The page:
Winnipeg | Reuters — Soybean and corn futures slipped on Thursday, pressured by disappointing U.S. export sales, forecasts for mostly favorable Midwest weather and technical selling.
Chicago Board of Trade (CBOT) wheat rose on better-than-expected export sales.
“We had a nice bounce in corn and soybeans, so it’s a technical pullback,” said Arlan Suderman, senior market analyst at Illinois-based Water Street Advisory. “We go into the (Aug. 12 U.S. Department of Agriculture) report with a lot of people believing we have two big crops out there, corn and soybeans, while others are starting to see problems.
“I think we’re going to see this choppiness for some time.”
Showers are easing any concerns about dry spots in Illinois and Indiana, Commodity Weather Group said.
CBOT new-crop November soybeans fell 10 cents, or one per cent, to $9.43-1/4 a bushel (all figures US$).
December corn eased 2-3/4 cents, or 0.9 per cent, to $3.80-1/2 a bushel.
USDA reported a net cancellation of 500,000 tonnes on old-crop U.S. soybean purchases by China. It was the largest single-week cancellation by China since July 2011, according to USDA data, and only partly offset by net new-crop sales totaling 426,000 tonnes.
With the new marketing year less than a month away, and following record-large imports from South America this summer, Chinese buyers were believed to be rolling some of their U.S. purchases to 2015-16, traders said.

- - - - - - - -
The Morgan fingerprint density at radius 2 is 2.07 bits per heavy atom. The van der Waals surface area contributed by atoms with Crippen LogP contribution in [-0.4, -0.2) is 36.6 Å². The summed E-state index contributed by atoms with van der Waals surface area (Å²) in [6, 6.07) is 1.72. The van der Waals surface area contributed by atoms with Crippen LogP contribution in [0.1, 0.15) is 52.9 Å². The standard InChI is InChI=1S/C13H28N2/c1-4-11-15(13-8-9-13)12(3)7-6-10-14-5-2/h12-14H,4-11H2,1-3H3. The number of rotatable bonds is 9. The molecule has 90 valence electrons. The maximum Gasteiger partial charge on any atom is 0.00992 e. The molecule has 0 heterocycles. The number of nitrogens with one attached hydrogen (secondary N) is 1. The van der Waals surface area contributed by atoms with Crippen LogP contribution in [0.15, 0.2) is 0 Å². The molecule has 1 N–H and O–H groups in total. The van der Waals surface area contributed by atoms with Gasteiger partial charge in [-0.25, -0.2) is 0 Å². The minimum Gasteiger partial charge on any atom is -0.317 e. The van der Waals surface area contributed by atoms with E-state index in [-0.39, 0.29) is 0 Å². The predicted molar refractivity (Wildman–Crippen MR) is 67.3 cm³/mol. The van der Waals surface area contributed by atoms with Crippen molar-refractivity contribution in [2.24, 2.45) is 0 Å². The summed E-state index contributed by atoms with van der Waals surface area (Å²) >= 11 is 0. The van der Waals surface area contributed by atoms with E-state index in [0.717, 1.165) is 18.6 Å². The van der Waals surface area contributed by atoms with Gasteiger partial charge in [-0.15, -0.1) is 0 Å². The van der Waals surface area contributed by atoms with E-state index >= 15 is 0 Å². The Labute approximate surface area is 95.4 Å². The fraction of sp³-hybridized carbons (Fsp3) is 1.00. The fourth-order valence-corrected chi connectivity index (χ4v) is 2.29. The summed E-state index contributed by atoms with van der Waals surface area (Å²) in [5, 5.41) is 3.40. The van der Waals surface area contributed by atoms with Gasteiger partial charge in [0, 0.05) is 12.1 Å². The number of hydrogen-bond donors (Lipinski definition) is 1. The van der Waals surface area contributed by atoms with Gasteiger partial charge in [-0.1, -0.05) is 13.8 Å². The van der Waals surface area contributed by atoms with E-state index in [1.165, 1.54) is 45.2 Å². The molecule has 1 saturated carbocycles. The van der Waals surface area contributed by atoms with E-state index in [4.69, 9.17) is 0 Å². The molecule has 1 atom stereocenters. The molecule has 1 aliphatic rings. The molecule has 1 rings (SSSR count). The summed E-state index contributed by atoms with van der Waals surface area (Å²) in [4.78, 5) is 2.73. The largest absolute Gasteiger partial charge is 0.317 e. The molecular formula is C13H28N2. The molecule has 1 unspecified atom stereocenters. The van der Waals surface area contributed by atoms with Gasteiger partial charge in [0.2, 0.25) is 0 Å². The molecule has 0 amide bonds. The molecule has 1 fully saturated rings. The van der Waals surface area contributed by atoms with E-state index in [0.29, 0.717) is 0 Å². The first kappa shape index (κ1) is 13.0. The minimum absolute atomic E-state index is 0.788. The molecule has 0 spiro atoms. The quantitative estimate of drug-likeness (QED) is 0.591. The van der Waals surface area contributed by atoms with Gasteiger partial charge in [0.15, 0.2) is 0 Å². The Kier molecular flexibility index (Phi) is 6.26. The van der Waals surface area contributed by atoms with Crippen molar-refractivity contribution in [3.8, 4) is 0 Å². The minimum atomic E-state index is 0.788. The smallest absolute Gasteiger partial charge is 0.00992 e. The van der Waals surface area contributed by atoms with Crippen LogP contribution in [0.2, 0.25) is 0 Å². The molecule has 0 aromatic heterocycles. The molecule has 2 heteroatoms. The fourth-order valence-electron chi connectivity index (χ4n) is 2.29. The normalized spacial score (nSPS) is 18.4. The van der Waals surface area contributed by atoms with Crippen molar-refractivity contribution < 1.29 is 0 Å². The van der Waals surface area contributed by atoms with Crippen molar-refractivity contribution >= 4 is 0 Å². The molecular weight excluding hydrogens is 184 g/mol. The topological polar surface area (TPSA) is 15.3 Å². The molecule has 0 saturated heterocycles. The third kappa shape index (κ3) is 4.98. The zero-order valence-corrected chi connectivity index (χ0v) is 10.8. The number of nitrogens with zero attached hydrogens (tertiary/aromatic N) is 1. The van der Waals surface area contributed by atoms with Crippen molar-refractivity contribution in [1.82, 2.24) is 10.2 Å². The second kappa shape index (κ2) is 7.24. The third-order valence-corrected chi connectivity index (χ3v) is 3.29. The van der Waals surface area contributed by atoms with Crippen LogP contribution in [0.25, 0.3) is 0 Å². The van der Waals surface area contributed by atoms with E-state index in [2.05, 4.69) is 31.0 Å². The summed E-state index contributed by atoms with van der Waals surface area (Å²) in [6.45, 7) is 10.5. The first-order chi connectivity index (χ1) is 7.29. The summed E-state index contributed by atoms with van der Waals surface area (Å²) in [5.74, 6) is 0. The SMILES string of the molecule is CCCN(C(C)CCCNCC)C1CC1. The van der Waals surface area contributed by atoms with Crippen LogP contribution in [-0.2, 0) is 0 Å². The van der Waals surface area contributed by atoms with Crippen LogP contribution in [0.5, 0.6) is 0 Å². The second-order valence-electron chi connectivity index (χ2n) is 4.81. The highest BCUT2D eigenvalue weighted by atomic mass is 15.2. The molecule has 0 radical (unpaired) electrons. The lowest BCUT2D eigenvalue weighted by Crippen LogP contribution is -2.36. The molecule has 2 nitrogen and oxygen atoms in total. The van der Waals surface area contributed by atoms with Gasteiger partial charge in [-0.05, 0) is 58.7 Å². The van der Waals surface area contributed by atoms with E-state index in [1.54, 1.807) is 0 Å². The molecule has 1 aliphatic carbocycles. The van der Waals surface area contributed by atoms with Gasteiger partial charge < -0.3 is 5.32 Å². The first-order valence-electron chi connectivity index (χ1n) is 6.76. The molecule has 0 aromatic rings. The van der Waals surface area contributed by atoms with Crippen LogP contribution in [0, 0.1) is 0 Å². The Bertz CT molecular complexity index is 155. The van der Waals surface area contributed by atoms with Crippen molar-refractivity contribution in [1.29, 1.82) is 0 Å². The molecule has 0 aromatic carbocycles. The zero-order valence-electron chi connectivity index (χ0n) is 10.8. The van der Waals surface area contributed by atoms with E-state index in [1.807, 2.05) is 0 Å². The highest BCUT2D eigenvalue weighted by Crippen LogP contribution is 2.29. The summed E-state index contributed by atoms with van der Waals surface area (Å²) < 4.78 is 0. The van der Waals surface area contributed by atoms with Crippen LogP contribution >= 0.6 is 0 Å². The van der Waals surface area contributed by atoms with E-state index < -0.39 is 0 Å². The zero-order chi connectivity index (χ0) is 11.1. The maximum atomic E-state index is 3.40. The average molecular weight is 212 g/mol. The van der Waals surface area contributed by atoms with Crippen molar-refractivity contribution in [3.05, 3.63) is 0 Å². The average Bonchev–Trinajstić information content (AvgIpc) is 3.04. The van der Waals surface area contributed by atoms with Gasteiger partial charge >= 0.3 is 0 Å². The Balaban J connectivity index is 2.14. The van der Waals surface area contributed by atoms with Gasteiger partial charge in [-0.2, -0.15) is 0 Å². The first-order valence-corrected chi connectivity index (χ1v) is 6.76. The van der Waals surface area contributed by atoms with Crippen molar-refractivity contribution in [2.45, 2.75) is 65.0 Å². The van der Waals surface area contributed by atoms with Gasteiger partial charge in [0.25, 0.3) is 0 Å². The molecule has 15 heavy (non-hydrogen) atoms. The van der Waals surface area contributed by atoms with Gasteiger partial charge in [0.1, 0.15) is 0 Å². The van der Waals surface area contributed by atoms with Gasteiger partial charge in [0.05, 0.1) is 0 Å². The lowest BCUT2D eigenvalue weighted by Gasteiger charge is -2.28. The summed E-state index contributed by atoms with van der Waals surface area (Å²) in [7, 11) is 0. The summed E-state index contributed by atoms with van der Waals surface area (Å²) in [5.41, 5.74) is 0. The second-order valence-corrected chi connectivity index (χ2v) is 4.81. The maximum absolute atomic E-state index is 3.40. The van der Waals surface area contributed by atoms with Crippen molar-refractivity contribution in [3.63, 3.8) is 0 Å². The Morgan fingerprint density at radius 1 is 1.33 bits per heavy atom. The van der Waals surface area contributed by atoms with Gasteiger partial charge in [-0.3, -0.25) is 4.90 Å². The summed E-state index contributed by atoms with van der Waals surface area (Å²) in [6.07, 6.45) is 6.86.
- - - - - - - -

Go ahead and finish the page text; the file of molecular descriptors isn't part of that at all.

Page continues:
The report showed net cancellations for corn totaling 2,700 tonnes for 2014-15, while net sales for 2015-16 totaled 277,000 tonnes, below trade expectations.
A raised U.S. soybean crop forecast from private analytical firm Informa Economics helped counter a rally in which soybean futures hit a one-week high on Wednesday.
“Every new forecast seems to be bringing something new and the market seems to be reacting to that pretty quickly,” said Phin Ziebell, agribusiness economist, National Australia Bank.
Informa projected U.S. soybean output at 3.789 billion bushels, up from a July 8 estimate of 3.77 billion. The company left its corn output estimate unchanged at 13.412 billion bushels.
Favourable prospects for corn production in the U.S., South America and Ukraine tempered concern about heat damage to corn in the European Union.
September wheat added five cents, or one per cent, to $5.07 a bushel.
USDA reported export sales of U.S. wheat in the latest week at 838,500 tonnes for 2015-16, a marketing year high that topped trade expectations.
— Rod Nickel is a Reuters correspondent covering the agriculture and mining sectors from Winnipeg. Additional reporting for Reuters by Julie Ingwersen and Karl Plume in Chicago, Gus Trompiz in Paris and Colin Packham in Sydney.